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Time to invest in a brave new world

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Do you want to stash this year’s allowance in emerging and frontier markets? We look at your options

Emerging markets have suffered from a series of events that have seriously damaged their performance over the past five years. The Chinese economy has been slowing down, a sharp commodity sell-off has taken place and there has been a high level of political instability in countries ranging from Turkey to South Africa, Brazil and the Philippines, as well as large parts of the Middle East.

Yet in the past year things have started to turn round and emerging markets are again heading upwards. We examine the prospects for emerging and frontier markets and whether it makes sense to put some of your Isa money into these “high-risk, high-reward” regions.

Emerging markets

The pros
Carlos Hardenberg, the successor to Mark Mobius as lead manager of Templeton’s flagship Emerging Markets investment trust, says investors in emerging markets were disappointed when share prices stopped rising in 2011. Then, when the worst didn’t happen, they slowly started to recover confidence.

He says: “The feared China blow-up didn’t happen, prices for commodities such as oil, coal and copper have started to recover and countries such as Brazil, which were mired in political crisis, are starting to tackle their problems.”

Austin Forey, the manager of JP Morgan Emerging Markets investment trust, says: “This year we’ve seen further progress by emerging markets, supported by some signs of economic growth as well as recovery in commodity markets. Despite political uncertainty, valuations are reasonable and the long-term case for emerging markets remains solid.”

Many emerging market currencies are bouncing back after plummeting in recent years, but they remain undervalued and attractive to investors. On top of that, many companies operating in emerging markets have become used to coping in tough times, cutting the debt on their balance sheets. This has translated into increased earnings, which are growing faster than those of companies in developed markets.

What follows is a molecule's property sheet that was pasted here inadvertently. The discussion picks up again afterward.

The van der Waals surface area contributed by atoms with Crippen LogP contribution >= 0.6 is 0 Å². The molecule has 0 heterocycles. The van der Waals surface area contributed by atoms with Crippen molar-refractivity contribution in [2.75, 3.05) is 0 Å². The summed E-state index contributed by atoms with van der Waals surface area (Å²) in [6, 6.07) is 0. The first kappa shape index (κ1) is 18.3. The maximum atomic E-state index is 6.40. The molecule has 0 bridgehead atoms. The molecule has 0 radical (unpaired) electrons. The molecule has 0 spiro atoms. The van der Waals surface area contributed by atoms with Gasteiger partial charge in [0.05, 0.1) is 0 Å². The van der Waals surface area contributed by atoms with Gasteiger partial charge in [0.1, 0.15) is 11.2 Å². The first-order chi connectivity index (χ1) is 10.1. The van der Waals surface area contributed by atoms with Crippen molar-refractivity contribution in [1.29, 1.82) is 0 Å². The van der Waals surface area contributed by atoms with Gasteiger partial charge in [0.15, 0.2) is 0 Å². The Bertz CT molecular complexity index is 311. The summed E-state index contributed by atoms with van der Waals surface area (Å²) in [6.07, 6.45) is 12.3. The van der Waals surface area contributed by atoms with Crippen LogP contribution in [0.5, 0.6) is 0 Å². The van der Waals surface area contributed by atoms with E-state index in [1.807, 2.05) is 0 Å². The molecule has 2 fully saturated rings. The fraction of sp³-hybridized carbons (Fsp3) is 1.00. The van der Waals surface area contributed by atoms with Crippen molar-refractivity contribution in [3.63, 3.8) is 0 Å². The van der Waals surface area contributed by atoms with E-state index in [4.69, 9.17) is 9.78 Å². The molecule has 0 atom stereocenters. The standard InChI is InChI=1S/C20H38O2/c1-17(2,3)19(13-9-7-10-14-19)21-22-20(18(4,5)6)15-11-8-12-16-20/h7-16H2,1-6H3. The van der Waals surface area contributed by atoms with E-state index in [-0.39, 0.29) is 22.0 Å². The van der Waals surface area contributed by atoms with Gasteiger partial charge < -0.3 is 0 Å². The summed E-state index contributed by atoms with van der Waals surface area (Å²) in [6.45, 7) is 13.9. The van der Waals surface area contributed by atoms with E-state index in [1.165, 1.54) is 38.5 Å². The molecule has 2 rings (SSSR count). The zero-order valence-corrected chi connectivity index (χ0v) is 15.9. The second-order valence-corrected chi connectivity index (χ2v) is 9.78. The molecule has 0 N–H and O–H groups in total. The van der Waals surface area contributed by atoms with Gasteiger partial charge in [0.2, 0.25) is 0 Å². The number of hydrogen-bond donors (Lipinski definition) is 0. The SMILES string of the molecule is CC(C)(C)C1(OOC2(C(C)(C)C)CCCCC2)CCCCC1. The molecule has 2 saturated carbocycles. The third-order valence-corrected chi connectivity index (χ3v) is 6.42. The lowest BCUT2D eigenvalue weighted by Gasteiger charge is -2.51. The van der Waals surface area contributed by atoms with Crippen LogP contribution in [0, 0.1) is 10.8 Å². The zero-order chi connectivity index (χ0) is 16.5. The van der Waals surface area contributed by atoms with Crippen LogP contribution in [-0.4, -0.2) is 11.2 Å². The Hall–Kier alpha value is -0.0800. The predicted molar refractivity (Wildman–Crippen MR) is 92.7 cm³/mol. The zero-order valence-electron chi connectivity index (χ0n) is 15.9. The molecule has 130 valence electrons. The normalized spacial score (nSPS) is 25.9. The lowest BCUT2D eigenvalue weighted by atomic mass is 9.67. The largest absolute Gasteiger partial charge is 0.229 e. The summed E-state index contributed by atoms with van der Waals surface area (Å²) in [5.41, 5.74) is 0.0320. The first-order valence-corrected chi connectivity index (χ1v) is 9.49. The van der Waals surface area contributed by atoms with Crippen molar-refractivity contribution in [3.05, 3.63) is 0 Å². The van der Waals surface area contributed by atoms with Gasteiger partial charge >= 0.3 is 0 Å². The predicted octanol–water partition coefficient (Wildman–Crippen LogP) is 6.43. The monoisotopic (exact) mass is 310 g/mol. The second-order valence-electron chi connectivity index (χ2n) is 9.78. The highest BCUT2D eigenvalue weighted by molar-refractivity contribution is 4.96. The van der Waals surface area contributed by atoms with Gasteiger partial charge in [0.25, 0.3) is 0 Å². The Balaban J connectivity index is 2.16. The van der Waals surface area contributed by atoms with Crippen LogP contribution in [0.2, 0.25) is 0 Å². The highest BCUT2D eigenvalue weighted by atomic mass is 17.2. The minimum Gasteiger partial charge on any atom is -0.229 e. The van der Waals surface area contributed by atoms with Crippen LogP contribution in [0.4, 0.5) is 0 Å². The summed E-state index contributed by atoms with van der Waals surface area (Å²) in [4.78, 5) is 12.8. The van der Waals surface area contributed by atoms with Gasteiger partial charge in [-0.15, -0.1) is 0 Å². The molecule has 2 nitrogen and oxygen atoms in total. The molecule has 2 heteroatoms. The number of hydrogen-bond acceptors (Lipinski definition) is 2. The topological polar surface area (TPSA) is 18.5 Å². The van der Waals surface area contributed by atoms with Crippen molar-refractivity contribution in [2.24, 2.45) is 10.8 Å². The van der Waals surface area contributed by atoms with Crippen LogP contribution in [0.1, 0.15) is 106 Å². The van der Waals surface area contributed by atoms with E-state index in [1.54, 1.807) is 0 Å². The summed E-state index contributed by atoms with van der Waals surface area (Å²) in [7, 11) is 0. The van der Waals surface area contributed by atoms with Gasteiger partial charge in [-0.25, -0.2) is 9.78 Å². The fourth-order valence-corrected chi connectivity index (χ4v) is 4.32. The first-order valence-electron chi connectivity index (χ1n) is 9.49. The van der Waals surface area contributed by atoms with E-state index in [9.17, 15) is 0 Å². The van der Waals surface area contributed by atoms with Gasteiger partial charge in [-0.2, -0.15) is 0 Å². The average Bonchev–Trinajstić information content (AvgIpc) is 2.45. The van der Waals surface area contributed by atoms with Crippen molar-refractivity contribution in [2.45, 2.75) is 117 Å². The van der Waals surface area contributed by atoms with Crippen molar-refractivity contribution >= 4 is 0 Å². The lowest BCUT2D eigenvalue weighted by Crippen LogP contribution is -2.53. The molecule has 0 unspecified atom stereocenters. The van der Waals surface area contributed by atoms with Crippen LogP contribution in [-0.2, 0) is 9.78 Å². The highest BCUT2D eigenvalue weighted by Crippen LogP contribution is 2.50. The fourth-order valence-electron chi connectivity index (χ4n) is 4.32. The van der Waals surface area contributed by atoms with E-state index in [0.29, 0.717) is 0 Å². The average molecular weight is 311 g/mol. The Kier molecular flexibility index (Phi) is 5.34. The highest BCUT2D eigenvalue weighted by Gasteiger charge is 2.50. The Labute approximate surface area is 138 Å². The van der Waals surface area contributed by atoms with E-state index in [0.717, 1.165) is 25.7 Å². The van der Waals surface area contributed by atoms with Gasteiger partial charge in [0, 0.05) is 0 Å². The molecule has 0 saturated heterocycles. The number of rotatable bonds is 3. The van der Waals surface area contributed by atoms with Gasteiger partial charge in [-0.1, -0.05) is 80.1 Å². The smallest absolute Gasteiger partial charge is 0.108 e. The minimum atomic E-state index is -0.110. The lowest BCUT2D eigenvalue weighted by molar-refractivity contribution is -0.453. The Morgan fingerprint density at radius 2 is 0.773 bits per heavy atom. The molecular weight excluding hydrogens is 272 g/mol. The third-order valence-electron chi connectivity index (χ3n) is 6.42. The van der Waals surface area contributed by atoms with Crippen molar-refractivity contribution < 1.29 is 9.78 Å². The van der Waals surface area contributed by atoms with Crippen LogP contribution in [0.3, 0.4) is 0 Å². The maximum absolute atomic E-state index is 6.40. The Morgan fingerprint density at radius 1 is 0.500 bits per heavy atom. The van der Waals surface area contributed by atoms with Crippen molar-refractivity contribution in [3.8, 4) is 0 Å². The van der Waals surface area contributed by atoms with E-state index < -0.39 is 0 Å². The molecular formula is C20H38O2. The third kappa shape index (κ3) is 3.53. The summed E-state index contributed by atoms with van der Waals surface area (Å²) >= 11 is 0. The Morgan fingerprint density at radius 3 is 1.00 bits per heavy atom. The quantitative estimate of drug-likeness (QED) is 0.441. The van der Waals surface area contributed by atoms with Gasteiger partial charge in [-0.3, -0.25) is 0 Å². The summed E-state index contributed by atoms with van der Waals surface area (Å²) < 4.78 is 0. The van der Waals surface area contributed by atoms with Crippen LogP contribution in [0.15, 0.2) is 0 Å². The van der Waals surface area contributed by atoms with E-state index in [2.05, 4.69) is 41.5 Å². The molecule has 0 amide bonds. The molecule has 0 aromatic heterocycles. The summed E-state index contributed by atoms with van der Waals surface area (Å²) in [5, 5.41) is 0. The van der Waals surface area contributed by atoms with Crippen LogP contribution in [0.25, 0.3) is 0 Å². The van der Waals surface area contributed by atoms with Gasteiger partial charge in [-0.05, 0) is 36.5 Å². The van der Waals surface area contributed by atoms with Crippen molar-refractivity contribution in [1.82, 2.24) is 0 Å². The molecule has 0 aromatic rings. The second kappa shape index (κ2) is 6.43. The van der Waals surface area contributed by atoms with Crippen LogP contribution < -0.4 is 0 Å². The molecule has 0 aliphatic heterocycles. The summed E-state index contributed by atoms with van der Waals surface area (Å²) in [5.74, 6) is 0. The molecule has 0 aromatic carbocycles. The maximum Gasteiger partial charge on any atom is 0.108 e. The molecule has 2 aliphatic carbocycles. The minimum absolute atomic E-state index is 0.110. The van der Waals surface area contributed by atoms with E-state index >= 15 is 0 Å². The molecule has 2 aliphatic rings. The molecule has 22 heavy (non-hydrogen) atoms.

Mr Hardenberg says: “One area where emerging market companies have been catching up with their rivals is technology. When I started working in emerging market funds 17 years ago, technology and related stocks made up just 6 per cent of the total. They now account for 26 per cent — a bigger percentage even than in the US. They are no longer just about old-style industries, such as coal mining and cement. They have a strong presence in sectors such as electronic vehicles, smartphones and artificial intelligence. Companies at the top of their industries include Tencent, the Chinese internet company, Hon Hai, the Taiwanese precision electronics manufacturer, and Catcher Technology, another Taiwanese electronics company.”

Dale Nicholls, the manager of Fidelity China Special Situations investment trust, likes consumer-focused private companies such as Yiguo, the fresh food retailer, which is creating a “farm to table” e-commerce operation.

The cons
A strong US dollar is thought to be bad for emerging markets because it makes their dollar debts expensive to service. There is also, says Mr Hardenberg, a threat from erratic and disruptive policy initiatives by the US, such as the proposed tariff war with China and the building of a wall on the Mexican border.